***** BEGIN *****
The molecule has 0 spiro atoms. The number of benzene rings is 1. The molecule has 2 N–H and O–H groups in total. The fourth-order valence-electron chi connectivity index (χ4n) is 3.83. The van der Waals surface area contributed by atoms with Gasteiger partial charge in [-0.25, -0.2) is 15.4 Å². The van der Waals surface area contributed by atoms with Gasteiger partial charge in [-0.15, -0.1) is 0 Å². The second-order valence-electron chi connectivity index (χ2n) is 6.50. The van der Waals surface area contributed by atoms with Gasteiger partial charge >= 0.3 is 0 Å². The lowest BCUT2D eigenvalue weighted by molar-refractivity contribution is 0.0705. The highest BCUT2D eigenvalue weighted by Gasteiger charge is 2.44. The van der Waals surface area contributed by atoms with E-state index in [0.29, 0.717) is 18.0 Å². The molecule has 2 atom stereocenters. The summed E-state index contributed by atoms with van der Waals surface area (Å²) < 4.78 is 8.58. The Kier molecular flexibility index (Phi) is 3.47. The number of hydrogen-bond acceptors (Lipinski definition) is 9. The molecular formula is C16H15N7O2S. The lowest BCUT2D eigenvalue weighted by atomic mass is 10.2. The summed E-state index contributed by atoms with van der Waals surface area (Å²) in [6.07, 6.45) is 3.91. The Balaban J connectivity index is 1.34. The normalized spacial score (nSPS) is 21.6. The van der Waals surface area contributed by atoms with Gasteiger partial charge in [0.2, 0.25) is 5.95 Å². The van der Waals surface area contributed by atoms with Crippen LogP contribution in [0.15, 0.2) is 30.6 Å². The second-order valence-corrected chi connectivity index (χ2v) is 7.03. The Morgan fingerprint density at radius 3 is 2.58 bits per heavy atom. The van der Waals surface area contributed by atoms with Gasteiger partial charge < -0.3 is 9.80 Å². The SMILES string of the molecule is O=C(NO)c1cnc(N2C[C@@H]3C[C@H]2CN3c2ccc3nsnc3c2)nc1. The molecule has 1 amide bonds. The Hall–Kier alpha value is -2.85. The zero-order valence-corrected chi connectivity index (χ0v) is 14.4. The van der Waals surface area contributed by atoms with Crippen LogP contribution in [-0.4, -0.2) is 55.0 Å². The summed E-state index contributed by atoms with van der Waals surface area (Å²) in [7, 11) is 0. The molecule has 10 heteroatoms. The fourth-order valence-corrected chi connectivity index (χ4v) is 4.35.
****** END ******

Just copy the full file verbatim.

The molecule has 0 spiro atoms. The number of benzene rings is 1. The molecule has 2 N–H and O–H groups in total. The fourth-order valence-electron chi connectivity index (χ4n) is 3.83. The van der Waals surface area contributed by atoms with Gasteiger partial charge in [-0.25, -0.2) is 15.4 Å². The van der Waals surface area contributed by atoms with Gasteiger partial charge in [-0.15, -0.1) is 0 Å². The second-order valence-electron chi connectivity index (χ2n) is 6.50. The van der Waals surface area contributed by atoms with Gasteiger partial charge >= 0.3 is 0 Å². The lowest BCUT2D eigenvalue weighted by molar-refractivity contribution is 0.0705. The highest BCUT2D eigenvalue weighted by Gasteiger charge is 2.44. The van der Waals surface area contributed by atoms with E-state index in [0.29, 0.717) is 18.0 Å². The molecule has 2 atom stereocenters. The summed E-state index contributed by atoms with van der Waals surface area (Å²) < 4.78 is 8.58. The Kier molecular flexibility index (Phi) is 3.47. The number of hydrogen-bond acceptors (Lipinski definition) is 9. The molecular formula is C16H15N7O2S. The lowest BCUT2D eigenvalue weighted by atomic mass is 10.2. The summed E-state index contributed by atoms with van der Waals surface area (Å²) in [6.07, 6.45) is 3.91. The Balaban J connectivity index is 1.34. The normalized spacial score (nSPS) is 21.6. The van der Waals surface area contributed by atoms with Gasteiger partial charge in [0.2, 0.25) is 5.95 Å². The van der Waals surface area contributed by atoms with Crippen LogP contribution in [0.15, 0.2) is 30.6 Å². The second-order valence-corrected chi connectivity index (χ2v) is 7.03. The Morgan fingerprint density at radius 3 is 2.58 bits per heavy atom. The van der Waals surface area contributed by atoms with Gasteiger partial charge < -0.3 is 9.80 Å². The SMILES string of the molecule is O=C(NO)c1cnc(N2C[C@@H]3C[C@H]2CN3c2ccc3nsnc3c2)nc1. The molecule has 1 amide bonds. The Hall–Kier alpha value is -2.85. The zero-order valence-corrected chi connectivity index (χ0v) is 14.4. The van der Waals surface area contributed by atoms with Crippen LogP contribution in [-0.4, -0.2) is 55.0 Å². The summed E-state index contributed by atoms with van der Waals surface area (Å²) in [7, 11) is 0. The molecule has 10 heteroatoms. The fourth-order valence-corrected chi connectivity index (χ4v) is 4.35.